Fall Ingredient Spotlight: Cinnamon

Fall Ingredient Spotlight: Cinnamon

This weekend marks the unofficial end of summer, which for most people is a reason to lament. Soon, those long sunshine-filled days, lazy weekends out of town or lounging at home, and wardrobes consisting of everything flowy will be replaced by an urge to move inside, to retract, to cover. I would be lying if I said I didn’t enjoy some aspects of summer, but in my heart of hearts I’ve always been a fall girl, so I’m personally thrilled for the change of season. The energetic back-to-school feeling of new beginnings piques my type-A personality interests, and the natural instinct toward inward- instead of outward-gazing suits my introspective, introverted mindset. As we’ve been treated to a sneak peek of fall weather this week in NYC, I’m practically giddy about the fact that I’ll be wearing my sweaters and tights in no time.  One of the best things about fall in my opinion is the seasonal cuisine. We live in a world where most ingredients, kinds of ethnic cooking, and spices are around all year long, which is great in many ways but also prevents most people from enjoying a natural change in diet in tune with the land we live on. If you live near a farmer’s market, you may be inundated over the coming weeks with apples, winter squashes, pumpkins, and other seasonal fare; but you can also go down the street to the grocery store for tomatoes and blueberries whenever you choose. I’ve been making an effort to eat more seasonally this year, especially since I’ve started an Ayurvedic lifestyle. According to this eastern holistic philosophy, each individual should eat according to their primary constitution, or dosha, but also keep in mind that the body will crave what’s growing according to the weather. Hot outside? That’s why you thirst for juicy watermelon to quench your insides. Bundled in your parka? That’s why a creamy, rooting, warm curry will make your tummy say ahhhhh.  My primary dosha is vata,  characterized by the elements of space and air. In order for my body to stay in balance, then, I need to focus on foods and practices that are in opposition, earth and water, so that the airiness doesn’t become excessive and aggravated. When I learned this, everything about my autumnal preferences seemed to click: the root vegetables literally plucked from the ground, warming spices, and heartier cooked meals that come out this time of year are my favorites, and as it so happens are also perfect for my constitution.  When it comes to warming spices, cinnamon is no doubt at the top top top of my list. It goes in most everything I eat, from oats to hummus to sauces, in amounts that range from dashes to tablespoons-full. To me, it’s the perfect combination of sweet and spicy and usually prevents me from having to add extra sweetener to my meals as a result. It’s also a spice universally suited to all Ayurvedic doshas because of its well rounded properties: vata, pitta (fire), and kapha (earth) should all included it in their diets.* Today, there are many different kinds of cinnamon available in most supermarkets and at relatively inexpensive prices, which makes it much more accessible than its relatives cardamom and nutmeg. That doesn’t make it any less valuable in terms of health benefits. Loaded with antioxidants and anti-inflammatories (partly why it’s good for all constitutions), it is a natural healing spice that’s been shown to lower cholesterol and blood sugar levels, which makes it beneficial for those at risk for heart disease and/or diabetes. Cinnamon oil can also help fight fungus and bacteria, among many other scientifically-backed properties.** All that aside, cinnamon is just plain delicious. So if you’re looking for reasons to get excited for fall, and for cinnamon, here are my top 5 ways to add this versatile, hygge-approved spice to your seasonal menu, or really anytime of year when you’re craving something warm, comforting, and deeply nourishing. Gut-Friendly Fig and Berry CompoteMedicine, disguised as dessert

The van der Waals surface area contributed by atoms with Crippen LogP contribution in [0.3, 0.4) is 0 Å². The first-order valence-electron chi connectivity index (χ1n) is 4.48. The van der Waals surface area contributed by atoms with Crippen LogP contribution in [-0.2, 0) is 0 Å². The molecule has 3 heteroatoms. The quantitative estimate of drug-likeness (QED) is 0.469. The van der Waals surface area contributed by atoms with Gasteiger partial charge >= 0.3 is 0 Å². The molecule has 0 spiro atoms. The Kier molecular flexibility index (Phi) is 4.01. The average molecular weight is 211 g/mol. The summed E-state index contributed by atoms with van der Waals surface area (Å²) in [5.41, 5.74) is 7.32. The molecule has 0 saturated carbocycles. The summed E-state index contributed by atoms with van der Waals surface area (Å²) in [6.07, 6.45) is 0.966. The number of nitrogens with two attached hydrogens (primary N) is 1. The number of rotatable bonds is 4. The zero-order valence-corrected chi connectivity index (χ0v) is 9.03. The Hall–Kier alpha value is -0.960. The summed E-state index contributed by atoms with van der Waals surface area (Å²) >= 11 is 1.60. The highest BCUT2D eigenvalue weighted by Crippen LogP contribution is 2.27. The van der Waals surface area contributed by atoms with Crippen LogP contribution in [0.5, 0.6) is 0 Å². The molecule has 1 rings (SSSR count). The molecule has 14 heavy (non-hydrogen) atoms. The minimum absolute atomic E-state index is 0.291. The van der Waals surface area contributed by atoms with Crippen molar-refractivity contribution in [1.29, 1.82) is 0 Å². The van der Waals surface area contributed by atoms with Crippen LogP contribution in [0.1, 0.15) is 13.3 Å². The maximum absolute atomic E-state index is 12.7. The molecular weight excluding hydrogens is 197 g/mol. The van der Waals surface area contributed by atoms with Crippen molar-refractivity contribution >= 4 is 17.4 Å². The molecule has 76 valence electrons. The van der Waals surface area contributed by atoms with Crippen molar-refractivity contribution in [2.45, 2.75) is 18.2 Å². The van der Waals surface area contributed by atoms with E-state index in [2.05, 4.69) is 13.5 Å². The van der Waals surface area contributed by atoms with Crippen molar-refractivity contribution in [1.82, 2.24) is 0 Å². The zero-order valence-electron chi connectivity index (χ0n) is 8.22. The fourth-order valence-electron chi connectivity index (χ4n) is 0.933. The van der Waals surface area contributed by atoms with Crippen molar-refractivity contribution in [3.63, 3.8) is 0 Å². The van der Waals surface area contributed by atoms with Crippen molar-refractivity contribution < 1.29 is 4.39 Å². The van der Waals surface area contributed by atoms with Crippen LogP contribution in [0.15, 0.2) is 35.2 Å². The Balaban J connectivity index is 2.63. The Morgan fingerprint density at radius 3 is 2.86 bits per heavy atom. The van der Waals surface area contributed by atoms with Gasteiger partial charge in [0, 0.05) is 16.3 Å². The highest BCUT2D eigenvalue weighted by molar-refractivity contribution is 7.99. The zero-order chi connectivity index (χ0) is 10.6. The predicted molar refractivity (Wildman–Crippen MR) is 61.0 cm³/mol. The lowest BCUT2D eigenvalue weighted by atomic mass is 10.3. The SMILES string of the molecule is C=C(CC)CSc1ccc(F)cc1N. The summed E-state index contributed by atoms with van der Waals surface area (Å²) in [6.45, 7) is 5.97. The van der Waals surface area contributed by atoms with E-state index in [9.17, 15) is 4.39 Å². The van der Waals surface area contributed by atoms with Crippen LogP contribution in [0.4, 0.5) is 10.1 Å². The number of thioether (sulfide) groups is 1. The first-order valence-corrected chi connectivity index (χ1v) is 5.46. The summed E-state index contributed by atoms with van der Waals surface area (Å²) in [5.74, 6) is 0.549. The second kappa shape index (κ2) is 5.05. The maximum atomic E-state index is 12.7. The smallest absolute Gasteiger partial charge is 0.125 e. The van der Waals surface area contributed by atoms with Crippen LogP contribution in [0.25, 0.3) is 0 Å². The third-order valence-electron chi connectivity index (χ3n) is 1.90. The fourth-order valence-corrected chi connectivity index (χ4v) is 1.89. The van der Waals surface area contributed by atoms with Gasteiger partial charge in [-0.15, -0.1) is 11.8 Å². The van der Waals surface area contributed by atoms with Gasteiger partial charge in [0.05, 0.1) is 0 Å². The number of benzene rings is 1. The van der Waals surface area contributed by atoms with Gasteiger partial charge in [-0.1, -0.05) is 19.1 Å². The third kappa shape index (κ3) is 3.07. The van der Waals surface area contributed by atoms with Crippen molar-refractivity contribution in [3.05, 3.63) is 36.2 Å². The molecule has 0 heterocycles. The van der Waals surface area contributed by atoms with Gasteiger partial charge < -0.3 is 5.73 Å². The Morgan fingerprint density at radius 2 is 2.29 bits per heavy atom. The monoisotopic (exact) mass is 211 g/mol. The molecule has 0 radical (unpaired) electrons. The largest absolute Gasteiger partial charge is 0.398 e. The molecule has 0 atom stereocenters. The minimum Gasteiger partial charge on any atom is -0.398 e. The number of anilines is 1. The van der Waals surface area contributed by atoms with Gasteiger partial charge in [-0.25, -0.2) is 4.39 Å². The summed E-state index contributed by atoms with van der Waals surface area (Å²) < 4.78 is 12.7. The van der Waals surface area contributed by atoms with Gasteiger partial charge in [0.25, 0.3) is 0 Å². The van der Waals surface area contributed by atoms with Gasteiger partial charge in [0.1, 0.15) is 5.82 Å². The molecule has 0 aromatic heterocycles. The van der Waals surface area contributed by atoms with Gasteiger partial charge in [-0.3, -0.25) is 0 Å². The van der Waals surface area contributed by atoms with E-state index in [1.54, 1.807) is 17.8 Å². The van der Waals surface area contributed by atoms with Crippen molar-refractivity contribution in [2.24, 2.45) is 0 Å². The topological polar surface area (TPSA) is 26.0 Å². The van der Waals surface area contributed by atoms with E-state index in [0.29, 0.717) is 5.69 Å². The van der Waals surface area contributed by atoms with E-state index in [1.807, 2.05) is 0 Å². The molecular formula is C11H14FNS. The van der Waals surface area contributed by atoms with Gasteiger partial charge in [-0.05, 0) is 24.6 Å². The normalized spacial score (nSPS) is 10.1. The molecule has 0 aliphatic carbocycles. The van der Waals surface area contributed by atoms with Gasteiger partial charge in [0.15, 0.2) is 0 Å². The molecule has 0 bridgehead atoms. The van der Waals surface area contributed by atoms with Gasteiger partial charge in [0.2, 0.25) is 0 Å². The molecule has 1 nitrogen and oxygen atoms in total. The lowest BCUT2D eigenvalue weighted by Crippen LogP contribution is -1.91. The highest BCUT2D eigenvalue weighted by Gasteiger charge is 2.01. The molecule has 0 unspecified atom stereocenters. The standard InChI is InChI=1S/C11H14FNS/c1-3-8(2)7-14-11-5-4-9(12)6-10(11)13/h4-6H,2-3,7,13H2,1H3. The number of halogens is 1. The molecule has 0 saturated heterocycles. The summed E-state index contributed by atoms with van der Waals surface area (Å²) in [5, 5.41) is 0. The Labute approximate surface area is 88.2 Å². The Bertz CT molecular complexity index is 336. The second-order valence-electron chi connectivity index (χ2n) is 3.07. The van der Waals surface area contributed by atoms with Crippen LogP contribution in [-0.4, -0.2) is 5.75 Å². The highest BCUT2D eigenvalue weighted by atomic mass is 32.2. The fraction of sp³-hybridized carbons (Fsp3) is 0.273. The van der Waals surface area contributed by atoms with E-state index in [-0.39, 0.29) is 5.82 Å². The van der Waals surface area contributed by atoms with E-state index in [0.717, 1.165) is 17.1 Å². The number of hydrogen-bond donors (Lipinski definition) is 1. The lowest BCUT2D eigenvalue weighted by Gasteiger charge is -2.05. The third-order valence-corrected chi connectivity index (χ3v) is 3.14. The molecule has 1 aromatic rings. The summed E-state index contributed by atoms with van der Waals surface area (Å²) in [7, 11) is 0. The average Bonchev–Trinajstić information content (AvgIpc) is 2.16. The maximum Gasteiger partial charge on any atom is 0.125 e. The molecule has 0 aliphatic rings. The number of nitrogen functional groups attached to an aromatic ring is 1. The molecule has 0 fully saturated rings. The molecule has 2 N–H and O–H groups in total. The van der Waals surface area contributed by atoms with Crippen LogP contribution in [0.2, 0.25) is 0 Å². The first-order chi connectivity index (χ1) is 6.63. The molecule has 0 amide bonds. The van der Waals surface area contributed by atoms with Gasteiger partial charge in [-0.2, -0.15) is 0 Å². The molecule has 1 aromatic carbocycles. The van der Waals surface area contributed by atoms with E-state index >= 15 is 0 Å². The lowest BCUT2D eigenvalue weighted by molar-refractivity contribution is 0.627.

Fig and Berry Compote 

Spicy Cranberry HummusA festive twist on a classic dip for your next party or not-sad desk lunch

turmeric Maca Mocha LatteSip your way to anti-inflammatory, superfood nirvana

Sugar-Free Cardamom BreadHave your cake and eat it too in a guilt-free, spice-tactic anytime-of-day treat

Superfood Chocolate SmoothieAnother drink that tastes so good, you won’t believe it’s good for you

Creamy Butternut Squash CurryOne of my favorite recipes of all time, this big-batch dinner will keep you full and happy for days

If you make any of these or a cinnamon-centric dish, snap a pic and tag #benourished on Instagram! I’d love to see your creations.  *To find out more about your dosha, there are several online quizzes that guide you through many characteristics. You should consult a certified Ayurvedic or other medical doctor, though, before starting a dietary or skin care regimen, as the scope of these quizzes is limited.**Many studies cite proof from animal testing, which is why I’ve chosen not to describe them in detail. Nonetheless, the advancements in these areas of discover is exciting and worth noting if you have a certain condition.

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